Other Names for this Disease
- Potassium and magnesium depletion
- Hypomagnesemia-hypokalemia, primary renotubular, with hypocalciuria
- Familial hypokalemia-hypomagnesemia
- Gitelman's syndrome
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 Signs and symptoms vary widely, and do not appear before six years of age. It is usually diagnosed during adolescence or adulthood. Common symptoms include painful muscle spasms (tetany), sometimes accompanied by abdominal pain, vomiting and fever; muscle weakness or cramping; dizziness; salt craving; and tingling or prickly sensations in the skin on the face (paresthesias). Some experience fatigue, low blood pressure, and a painful joint condition called chondrocalcinosis. It can be caused by mutations in the SLC12A3 or CLCNKB genes and is inherited in an autosomal recessive manner. Treatment may include supplementation of magnesium and a high-sodium and high potassium diet.Gitelman syndrome is a kidney condition that causes an imbalance of charged atoms (ions) in the body, including ions of potassium, magnesium, and calcium.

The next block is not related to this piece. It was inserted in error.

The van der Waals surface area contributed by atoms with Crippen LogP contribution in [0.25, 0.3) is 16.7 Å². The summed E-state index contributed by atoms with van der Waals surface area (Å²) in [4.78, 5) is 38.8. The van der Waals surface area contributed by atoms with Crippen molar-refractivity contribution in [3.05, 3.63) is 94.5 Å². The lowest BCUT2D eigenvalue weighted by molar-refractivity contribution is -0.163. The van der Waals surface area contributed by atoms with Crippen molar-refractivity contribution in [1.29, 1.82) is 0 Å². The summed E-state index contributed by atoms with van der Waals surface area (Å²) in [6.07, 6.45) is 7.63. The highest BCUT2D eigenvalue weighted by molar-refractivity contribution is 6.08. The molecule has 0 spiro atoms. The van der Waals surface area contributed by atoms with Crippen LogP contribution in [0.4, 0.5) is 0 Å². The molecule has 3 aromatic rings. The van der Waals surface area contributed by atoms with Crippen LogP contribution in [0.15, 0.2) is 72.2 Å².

Last updated: 10/8/2014
- Gitelman syndrome. Genetics Home Reference. February 2011; http://ghr.nlm.nih.gov/condition/gitelman-syndrome. Accessed 10/10/2011.
- Nine VAM Knoers and Elena N Levtchenko. Gitelman syndrome. Orphanet Journal of Rare Diseases. 2008; 3:22:http://www.ojrd.com/content/3/1/22. Accessed 10/8/2014.
- Medscape Reference provides information on this topic. You may need to register to view the medical textbook, but registration is free.
- The Monarch Initiative brings together data about this condition from humans and other species to help physicians and biomedical researchers. Monarch’s tools are designed to make it easier to compare the signs and symptoms (phenotypes) of different diseases and discover common features. This initiative is a collaboration between several academic institutions across the world and is funded by the National Institutes of Health. Visit the website to explore the biology of this condition.
- Online Mendelian Inheritance in Man (OMIM) is a catalog of human genes and genetic disorders. Each entry has a summary of related medical articles. It is meant for health care professionals and researchers. OMIM is maintained by Johns Hopkins University School of Medicine.
- Orphanet is a European reference portal for information on rare diseases and orphan drugs. Access to this database is free of charge.
- PubMed is a searchable database of medical literature and lists journal articles that discuss Gitelman syndrome. Click on the link to view a sample search on this topic.